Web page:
Day 5 – Posusje to Sinj: One does not simply leave Bosnia

Wednesday September 8, 2010, 118 km (73 miles) – Total so far: 362 km (225 miles)

I got going from the motel at 9. I followed the main Tomislavgrad road through the hills to Mesihovina. Here I turned off onto a small road leading through Rasko Polje, a quiet valley with a handful of very small villages spread along it’s length.

Tomislavgrad Road

After a peaceful cycle through the valley I descended down to the southern shore of Busko Jezero, a large manmade lake at the base of the Dinaric Alps. To the west these mountains designate the border between Croatia and Bosnia&Herzegovina , to the north is the expansive Livanjsko Polje, a large karstic plateau sitting at 700 metres.

I was unsure what road to take from here. I could cycle to Livno and spend the night there or do a lap of the lake and cross the border back into Croatia via Imotski. But another road crossing the border caught my eye. It was northwest of the lake and hairpinned from the base of the Livansjsko Polje(700m) into the Dinaric Alps up to a pass at nearly 1200m before descending 900m into a decent sized Croatian town called Sinj. On the map the route was marked as scenic and was apparently a class B road which would mean good quality. This sealed the deal.

Road to Rasko Polje

I cycled the eastern length of Busko Jezero and then along it’s northern shore before joining the main Livno road. Here I picked up a ferocious tail wind and absolutely flew the next few kilometres. From here I followed some back roads for 10km to the start of the climb.

The Dinaric Alps

When I reached the base of the climb I was surprised to find a gravelly rocky road cutting through the hillside. This definitely wasn’t a class B road as my map had said. This route looked deserted and if I was thinking straight I would have just headed south for the Imotski border post. There would never be an international border crossing at the top of this mountain but since I felt a bit adventurous, I decided to plough on.

Livanjsko Polje
The first part of the Vaganj Pass

I followed the hairpins up and up and soon enough had a brilliant view over the Livanjsko Polje below. It was tough going on this road with the grade hitting 10% at times, not easy going on this surface. It was very quiet though at least with only 2 cars and a truck passing me on the way up. For the first half an hour I took it easy enough but I realised at this pace I might struggle to make Sinj before dark so for the next half an hour I put the head down and grinded up the hill at full pace. The fact I hadn’t eaten a meal or any proper food for 2 days made this pretty tough. I had been surviving on chocolate wafers and Milka for the past 2 days which meant I had absolutely no energy! After this half an hour grind I eventually reached the top, absolutely shattered. After this I made a promise to myself to eat properly over the next few days.

Livanjsko Polje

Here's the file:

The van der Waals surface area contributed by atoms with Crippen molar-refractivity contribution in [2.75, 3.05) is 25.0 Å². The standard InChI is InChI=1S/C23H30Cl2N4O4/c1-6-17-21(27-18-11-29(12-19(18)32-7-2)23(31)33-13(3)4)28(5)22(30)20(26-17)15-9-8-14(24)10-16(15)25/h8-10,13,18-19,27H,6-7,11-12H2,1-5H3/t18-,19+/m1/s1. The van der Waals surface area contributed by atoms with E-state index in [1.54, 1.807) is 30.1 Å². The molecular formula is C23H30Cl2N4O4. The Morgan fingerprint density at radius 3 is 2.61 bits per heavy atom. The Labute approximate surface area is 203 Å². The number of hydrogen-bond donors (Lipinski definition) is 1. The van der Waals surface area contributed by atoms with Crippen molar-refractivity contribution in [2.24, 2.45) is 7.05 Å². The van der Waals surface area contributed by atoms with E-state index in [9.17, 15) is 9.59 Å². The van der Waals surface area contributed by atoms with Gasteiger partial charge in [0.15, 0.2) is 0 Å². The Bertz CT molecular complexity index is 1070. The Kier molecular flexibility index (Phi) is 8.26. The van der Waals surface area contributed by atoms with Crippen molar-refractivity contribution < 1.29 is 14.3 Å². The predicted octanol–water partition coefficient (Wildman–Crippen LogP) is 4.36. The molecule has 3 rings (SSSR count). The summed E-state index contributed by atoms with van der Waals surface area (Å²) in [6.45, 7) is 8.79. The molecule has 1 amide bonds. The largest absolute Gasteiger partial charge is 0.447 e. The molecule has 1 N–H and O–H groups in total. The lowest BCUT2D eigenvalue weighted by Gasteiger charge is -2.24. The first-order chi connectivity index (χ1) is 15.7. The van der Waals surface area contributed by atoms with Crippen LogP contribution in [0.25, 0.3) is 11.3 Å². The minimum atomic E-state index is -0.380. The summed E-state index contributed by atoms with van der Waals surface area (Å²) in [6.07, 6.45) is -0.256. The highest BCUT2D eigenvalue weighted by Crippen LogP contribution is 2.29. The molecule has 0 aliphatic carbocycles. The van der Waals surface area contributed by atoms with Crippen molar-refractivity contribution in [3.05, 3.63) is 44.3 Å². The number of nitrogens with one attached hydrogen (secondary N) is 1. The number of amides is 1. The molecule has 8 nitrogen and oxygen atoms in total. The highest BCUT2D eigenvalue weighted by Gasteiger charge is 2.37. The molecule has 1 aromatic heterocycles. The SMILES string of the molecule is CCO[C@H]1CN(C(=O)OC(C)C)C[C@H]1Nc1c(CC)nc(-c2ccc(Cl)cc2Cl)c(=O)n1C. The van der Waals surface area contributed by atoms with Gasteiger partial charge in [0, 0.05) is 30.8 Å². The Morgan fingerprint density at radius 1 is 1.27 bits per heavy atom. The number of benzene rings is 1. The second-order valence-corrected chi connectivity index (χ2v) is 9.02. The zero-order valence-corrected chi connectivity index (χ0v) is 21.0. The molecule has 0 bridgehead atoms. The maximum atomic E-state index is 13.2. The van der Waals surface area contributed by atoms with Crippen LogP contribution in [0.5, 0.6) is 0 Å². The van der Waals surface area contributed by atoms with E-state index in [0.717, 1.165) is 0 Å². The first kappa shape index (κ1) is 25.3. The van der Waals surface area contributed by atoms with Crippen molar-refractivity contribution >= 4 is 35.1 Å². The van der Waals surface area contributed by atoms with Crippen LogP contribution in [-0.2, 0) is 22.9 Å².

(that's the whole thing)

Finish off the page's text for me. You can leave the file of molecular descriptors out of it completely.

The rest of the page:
Vaganj Hairpins

At the top of the pass there was only an abandoned house and a sign pointing off the main gravel road onto a smaller single lane one. I climbed a bit more and then descended a stony track following spray painted red arrows which apparently would lead me to Sinj. I came across a house after a few minutes, the 2nd I had seen in the last hour. Here I met a Bosnian farmer who said I was going in the right direction. He also mentioned the Polezi so there would be a border crossing of some sort up here. That was bad news as it would most likely be a local-only border crossing.

Road to Sinj
Bosnian Farmer

Since I was up here I decided to head for the border crossing and see if I could get through. I ended up on a wide gravel track again and soon enough saw the Bosnian border post: 2 JCBs blocking the sides of the road and a barrier between them with a tiny hut for the guards beside it. I rolled up and showed the 2 guards my passport but it was met with shaking of heads and “NO STRANGERS”. I tried my best to convince them but they said if they did let me through I wouldn’t get through the Croatian border post at the bottom of the pass. After 10 minutes I was getting nowhere so I headed back up the hill and stopped to look at my map deciding where I could go before it got dark.

As I was doing this the Bosnian guards called me back and said I could go through, they were laughing as they were saying it so they obviously thought I would be turned back at the Croatian border and have to climb all the way back up again. I decided to go with it anyway. Either way I would most likely be camping on this mountain tonight.

The Croatian side

The descent was absolutely stunning, an empty, perfectly smooth road switchbacking it’s way down the hillside with great views of Croatia laid out before me. After a long descent I reached the Croatian border post. The 2 guards had a look at my passport and shook their heads, they said there was no way I would be let through. They were 2 fairly nice guys and invited me into the hut for a drink. I hung around asking was there anything they could do since it was a long way back up the pass and back down again into Bosnia. They made a few phone calls but even the chief of police said I couldn’t pass. It wasn’t looking good and I was resigned to having to climb all the way back up but after half an hour and another phone call or two it seemed I had been let through. I gave them a huge thanks and freewheeled another 400 vertical metres down to Sinj. I arrived just before dark, there were no motels in town so I broke the budget and went for the only hotel in town. I was quite lucky to get through the border in the end and the only reason I did get through was due to the time of day and having nowhere to sleep. It was a good lesson to research border posts properly in future.

Long and empty road
Road to Sinj

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